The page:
Part One –The Legacy of B. B. Warfield
(Note: This is the first in a new series on B. B. Warfield, taken from my Ph.D. dissertation, "The Lion of Princeton")
During his thirty-four year reign as the ranking theologian at Princeton Theological Seminary, Benjamin Breckinridge Warfield (1851-1921) exerted tremendous influence upon much of American Presbyterianism. With his lucid pen and his passion to defend the Westminster Standards, there was little doubt about where Warfield stood on most every subject he addressed.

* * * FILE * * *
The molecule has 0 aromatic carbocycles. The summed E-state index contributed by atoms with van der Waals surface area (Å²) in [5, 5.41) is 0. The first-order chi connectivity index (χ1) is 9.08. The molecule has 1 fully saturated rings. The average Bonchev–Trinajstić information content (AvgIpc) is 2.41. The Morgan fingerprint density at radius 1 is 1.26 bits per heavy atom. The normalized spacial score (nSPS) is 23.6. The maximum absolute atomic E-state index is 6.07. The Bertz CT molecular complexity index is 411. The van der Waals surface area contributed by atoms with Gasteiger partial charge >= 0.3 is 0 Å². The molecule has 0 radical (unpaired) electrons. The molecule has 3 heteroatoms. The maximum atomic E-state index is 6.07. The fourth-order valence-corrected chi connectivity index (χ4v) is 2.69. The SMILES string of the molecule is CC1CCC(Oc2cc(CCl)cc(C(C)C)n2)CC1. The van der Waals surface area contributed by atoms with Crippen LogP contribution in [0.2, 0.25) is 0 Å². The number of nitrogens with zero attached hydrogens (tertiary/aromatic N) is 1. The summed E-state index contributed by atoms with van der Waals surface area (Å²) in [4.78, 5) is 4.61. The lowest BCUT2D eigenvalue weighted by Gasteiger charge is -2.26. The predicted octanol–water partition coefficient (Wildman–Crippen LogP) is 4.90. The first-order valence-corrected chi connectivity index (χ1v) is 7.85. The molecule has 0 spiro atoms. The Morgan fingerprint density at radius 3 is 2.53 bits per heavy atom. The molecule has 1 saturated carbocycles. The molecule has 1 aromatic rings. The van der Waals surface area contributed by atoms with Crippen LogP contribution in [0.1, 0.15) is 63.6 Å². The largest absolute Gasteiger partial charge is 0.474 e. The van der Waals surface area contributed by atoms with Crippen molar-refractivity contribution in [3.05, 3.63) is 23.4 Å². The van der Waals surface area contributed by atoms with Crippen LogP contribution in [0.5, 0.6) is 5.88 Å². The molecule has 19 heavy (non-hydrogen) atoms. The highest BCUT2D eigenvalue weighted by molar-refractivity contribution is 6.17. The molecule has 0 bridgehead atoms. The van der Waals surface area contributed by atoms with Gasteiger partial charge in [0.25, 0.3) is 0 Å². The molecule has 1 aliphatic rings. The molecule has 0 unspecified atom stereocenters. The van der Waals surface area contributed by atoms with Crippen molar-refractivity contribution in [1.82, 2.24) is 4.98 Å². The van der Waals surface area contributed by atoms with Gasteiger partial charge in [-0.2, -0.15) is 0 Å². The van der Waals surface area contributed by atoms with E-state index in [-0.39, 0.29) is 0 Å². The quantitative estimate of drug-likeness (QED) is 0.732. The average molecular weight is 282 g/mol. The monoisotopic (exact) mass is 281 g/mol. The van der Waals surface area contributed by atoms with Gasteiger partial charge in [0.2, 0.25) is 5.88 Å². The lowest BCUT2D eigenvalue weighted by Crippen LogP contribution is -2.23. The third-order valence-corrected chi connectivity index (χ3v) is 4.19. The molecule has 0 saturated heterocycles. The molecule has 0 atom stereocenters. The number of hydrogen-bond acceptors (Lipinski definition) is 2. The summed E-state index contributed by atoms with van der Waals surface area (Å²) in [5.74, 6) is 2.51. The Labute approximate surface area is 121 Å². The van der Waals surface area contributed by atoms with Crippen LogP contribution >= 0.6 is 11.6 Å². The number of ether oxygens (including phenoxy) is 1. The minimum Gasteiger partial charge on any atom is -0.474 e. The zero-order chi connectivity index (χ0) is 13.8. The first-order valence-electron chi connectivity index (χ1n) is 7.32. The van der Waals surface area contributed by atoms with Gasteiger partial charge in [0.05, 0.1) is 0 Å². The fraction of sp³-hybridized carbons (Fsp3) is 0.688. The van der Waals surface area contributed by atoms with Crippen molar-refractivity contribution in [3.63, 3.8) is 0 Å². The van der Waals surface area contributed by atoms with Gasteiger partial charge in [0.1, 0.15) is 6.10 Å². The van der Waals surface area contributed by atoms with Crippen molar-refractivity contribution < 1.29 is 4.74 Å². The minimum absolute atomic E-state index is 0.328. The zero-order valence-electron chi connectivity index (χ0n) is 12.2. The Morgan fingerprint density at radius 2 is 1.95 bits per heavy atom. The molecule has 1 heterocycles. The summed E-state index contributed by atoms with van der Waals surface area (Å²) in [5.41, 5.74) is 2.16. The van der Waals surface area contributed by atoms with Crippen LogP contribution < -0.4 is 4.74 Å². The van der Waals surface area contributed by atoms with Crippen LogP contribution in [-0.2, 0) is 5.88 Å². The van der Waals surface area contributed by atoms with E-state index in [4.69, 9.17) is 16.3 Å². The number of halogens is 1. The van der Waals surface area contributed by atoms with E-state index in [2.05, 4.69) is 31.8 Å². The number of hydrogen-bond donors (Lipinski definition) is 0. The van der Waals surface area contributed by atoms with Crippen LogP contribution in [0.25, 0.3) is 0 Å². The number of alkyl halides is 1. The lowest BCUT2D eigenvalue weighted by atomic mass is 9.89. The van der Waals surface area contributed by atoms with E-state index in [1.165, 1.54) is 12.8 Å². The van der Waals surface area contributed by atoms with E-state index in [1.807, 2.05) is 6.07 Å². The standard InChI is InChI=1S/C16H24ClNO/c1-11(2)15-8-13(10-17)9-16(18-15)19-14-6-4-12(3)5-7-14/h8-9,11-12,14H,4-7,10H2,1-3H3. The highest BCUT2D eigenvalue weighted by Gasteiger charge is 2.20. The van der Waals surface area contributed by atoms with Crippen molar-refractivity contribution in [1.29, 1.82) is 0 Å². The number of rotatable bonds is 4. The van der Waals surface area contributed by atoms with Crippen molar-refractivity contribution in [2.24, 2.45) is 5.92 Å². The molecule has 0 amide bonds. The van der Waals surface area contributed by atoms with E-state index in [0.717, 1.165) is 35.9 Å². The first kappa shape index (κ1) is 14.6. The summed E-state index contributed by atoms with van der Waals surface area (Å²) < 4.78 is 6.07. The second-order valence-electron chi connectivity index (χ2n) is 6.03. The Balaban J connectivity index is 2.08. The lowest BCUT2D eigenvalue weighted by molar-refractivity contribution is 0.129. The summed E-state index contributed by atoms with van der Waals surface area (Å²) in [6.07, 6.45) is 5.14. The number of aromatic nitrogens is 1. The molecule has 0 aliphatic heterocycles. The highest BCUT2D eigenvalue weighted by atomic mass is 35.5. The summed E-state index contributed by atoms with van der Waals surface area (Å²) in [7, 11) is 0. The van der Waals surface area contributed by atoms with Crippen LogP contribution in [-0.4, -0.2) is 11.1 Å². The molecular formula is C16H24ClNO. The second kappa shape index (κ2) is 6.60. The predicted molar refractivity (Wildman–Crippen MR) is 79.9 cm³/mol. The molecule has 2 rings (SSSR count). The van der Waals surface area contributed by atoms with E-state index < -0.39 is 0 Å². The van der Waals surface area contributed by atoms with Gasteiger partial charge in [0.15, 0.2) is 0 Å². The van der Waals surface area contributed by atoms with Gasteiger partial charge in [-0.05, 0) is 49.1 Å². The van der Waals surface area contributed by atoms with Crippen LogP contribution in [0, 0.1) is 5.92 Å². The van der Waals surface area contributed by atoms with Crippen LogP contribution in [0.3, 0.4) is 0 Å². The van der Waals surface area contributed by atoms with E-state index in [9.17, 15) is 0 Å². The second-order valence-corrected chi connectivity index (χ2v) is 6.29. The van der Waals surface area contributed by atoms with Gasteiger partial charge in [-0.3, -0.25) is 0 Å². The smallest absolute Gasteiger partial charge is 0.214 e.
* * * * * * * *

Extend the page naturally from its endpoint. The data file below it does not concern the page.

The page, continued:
Even some eighty years after his death all one need to do is but mention his name in certain circles and you are sure to get a reaction, pro or con. A number of those who have interacted with Warfield view him as a kind of brilliant but nevertheless obscurantist fundamentalist (cf. James Barr, Beyond Fundamentalism, Westminster, 1984, 141) or a thorough-going rationalist , who supposedly invented the notion of biblical inerrancy (Alister McGrath, A Passion for Truth: The Intellectual Coherence of Evangelicalism, InterVarsity, 1996, 169). When viewed from this perspective, Warfield's most enduring legacy is to be seen in his important but misguided efforts in the heated controversy over the nature of biblical authority that dominated American Presbyterian circles in the latter part of the nineteenth century.
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